Pinal County rejected a push for an expanded hand-count of 2022 ballots
Pinal County won’t follow in the footsteps of Cochise County to expand a standard post-election hand-count audit of ballots this month.
The Pinal County Board of Supervisors on Wednesday voted down a proposal to expand the post-election audit after lengthy, and at times contentious, public comments — the majority of which were against an expanded hand count.
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Arizona has been a hotbed of 2020 election denialism, with several Republican candidates for statewide office parroting the “Big Lie” that the 2020 election was somehow stolen from former President Donald Trump. In the two years since, no evidence of widespread election has been found.
Daniel Wood, a Pinal County Republican and QAnon believer who has unsuccessfully run for Congress and the state legislature, told the supervisors that its voting machines weren’t accredited and that any votes tabulated by machine were illegal. A lawsuit that Wood and others brought making similar arguments after the 2020 election was rejected.
“It’s a freaking disenfranchise of the vote,” Wood said of failing to expand the hand-count.
Pinal County Election Director Virginia Ross later clarified that the county’s tabulation machines had passed logic and accuracy tests performed by the Arizona Secretary of State’s Office, wherein premarked test ballots are run through the machine and the results are checked for accuracy.
Pinal County has already faced criticism for two election gaffes earlier this year, when the county sent out more than 60,000 early ballots that were missing town elections and during the Aug. 2 primary. And on Election Day in August, more than 20 precincts experienced ballot shortages that left some voters waiting for extended periods of time. The county fired its elections director, David Frisk, after the primary and replaced him with Ross who has previously overseen elections as country recorder.
Counties are legally required to do a hand count of some races in 1-3% of voting precincts in every election, to ensure the accuracy of machine tabulation, but Republican Pinal County Supervisor Kevin Cavanaugh claimed that the county would need to hand count a larger number of ballots to ensure the audit was statistically significant. He suggested doubling from two precincts to four the number of precincts to be hand-audited.
Cavanaugh acknowledged that past hand audits in Pinal County have always matched up with machine tallies, and Ross confirmed that no issues with the machine tabulation have been discovered through the hand count in the last decade.
The Cochise County Board of Supervisors voted last month to conduct a 100% hand-count of all ballots after the midterm election, which the Secretary of State’s Office has said would be illegal and would open the county to a suit from the state. Cochise County is already facing a lawsuit over its plan by the Arizona Alliance of Retired Americans.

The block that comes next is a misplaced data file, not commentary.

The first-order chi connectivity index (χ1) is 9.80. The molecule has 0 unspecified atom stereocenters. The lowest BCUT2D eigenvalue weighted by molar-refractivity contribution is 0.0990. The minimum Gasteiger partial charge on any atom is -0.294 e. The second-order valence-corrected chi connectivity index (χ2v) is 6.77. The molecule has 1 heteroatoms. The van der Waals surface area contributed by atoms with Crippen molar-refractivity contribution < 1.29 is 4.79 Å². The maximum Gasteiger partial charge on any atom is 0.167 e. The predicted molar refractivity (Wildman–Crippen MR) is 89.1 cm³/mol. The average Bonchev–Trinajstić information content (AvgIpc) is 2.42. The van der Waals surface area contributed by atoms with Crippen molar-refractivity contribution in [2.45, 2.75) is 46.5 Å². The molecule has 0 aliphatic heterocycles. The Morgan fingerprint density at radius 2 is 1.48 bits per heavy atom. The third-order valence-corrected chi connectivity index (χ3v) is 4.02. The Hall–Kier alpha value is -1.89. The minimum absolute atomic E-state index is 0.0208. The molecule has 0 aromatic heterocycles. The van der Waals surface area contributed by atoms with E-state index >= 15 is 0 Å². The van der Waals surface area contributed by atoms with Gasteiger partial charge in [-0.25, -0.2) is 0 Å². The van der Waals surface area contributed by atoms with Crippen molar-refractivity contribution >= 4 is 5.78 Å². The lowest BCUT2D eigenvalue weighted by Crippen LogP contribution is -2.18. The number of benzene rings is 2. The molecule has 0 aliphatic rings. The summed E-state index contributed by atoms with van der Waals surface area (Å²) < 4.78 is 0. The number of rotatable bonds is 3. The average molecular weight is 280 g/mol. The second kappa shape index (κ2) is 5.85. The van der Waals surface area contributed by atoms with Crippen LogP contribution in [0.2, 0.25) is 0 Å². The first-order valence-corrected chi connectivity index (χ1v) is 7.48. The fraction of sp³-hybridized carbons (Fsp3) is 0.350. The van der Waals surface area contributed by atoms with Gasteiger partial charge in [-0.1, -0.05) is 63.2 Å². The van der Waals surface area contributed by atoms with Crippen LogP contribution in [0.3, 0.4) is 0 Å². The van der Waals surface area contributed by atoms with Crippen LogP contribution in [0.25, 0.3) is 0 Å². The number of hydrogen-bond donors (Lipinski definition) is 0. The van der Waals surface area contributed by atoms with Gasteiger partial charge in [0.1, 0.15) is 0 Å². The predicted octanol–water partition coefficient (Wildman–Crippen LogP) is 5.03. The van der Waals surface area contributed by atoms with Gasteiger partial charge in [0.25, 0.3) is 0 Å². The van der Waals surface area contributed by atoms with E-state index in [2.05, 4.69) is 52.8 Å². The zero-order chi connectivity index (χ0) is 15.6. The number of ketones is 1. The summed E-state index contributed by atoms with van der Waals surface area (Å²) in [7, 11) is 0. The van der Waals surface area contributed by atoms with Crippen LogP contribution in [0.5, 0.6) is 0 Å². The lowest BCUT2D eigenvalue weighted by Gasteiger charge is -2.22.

In response to a question from the Arizona Mirror, Cochise County Public Information Officer Jane Montgomery did not clarify whether the county still intended to move forward with a full hand-count.
Multiple Pinal County supervisors said during Wednesday’s meeting that they had received hundreds of emails from citizens who don’t trust electronic tabulation machines, asking for a hand-count of all ballots.
Jennifer Hilbos, chair of the Legislative District 15 Democrats, which includes Pinal County, pointed out to the supervisors that even 2,000 emails would still only account for a tiny percentage of the county’s 262,000 registered voters.
Hilbos acknowledged that state laws on expanding the hand count were “clear as mud” but recommended against expanding the count to mollify a small percentage of voters over a perceived problem with no basis in fact.
Noel Reck, a member of Democrats of Casa Grande, said there was no rational reason for a hand count called by a small number of people “who can’t face that their candidates lost in 2020.”
“This has nothing to do with election integrity,” he said. “It’s about sowing distrust in the system with wild-eyed conspiracy theories.”
And Lisa Sanor, chair of the Pinal County Democratic Party, opined that the hand count proposal was “ill-conceived, ill-advised and ill-timed.”
“Anyone who’s been involved in past hand counts knows this is injecting partisan ideology into a non-partisan issue,” Sanor said.
Other speakers agreed that deciding on an expanded hand count less than a week before election day was a bad idea.
Hand-count audits are required to be performed by a mix of people from the two political parties.
Ross told the supervisors she wasn’t sure what the impact on her office would be if the hand count were increased to 4% of precincts in the county, because the precincts that are audited are chosen randomly, so the impact would depend on the population of the precincts and voter turnout within them.
Republican Supervisor Mike Goodman said that, if voters think more ballots should be hand-counted to verify machine tabulation results, they should take it up with the state legislature, which determines election law, and fellow Republican Supervisor Stephen Miller agreed.
“I believe it’s going to be a fair election,” Miller said. “There’s no reason to go down this path of changing the rules right before the election.”
Miller added that he was critical of states and counties that changed rules shortly before elections in 2020 and didn’t want to be hypocritical.